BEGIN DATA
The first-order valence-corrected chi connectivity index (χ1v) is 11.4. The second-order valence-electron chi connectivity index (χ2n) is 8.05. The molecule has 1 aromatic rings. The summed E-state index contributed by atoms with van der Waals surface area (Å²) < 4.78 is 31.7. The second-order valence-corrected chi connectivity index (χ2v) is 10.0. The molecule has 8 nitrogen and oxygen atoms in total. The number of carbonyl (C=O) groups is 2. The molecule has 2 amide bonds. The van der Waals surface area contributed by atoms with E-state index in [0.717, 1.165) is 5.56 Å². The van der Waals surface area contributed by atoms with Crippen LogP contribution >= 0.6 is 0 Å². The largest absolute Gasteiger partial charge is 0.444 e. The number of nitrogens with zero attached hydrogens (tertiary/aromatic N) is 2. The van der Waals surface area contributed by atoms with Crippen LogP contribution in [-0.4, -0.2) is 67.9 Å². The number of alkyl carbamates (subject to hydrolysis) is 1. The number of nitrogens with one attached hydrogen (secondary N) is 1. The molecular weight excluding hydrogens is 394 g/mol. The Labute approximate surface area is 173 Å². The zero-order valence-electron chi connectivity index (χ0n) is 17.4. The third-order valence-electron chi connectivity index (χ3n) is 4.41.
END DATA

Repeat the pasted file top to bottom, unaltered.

The first-order valence-corrected chi connectivity index (χ1v) is 11.4. The second-order valence-electron chi connectivity index (χ2n) is 8.05. The molecule has 1 aromatic rings. The summed E-state index contributed by atoms with van der Waals surface area (Å²) < 4.78 is 31.7. The second-order valence-corrected chi connectivity index (χ2v) is 10.0. The molecule has 8 nitrogen and oxygen atoms in total. The number of carbonyl (C=O) groups is 2. The molecule has 2 amide bonds. The van der Waals surface area contributed by atoms with E-state index in [0.717, 1.165) is 5.56 Å². The van der Waals surface area contributed by atoms with Crippen LogP contribution >= 0.6 is 0 Å². The largest absolute Gasteiger partial charge is 0.444 e. The number of nitrogens with zero attached hydrogens (tertiary/aromatic N) is 2. The van der Waals surface area contributed by atoms with Crippen LogP contribution in [-0.4, -0.2) is 67.9 Å². The number of alkyl carbamates (subject to hydrolysis) is 1. The number of nitrogens with one attached hydrogen (secondary N) is 1. The molecular weight excluding hydrogens is 394 g/mol. The Labute approximate surface area is 173 Å². The zero-order valence-electron chi connectivity index (χ0n) is 17.4. The third-order valence-electron chi connectivity index (χ3n) is 4.41.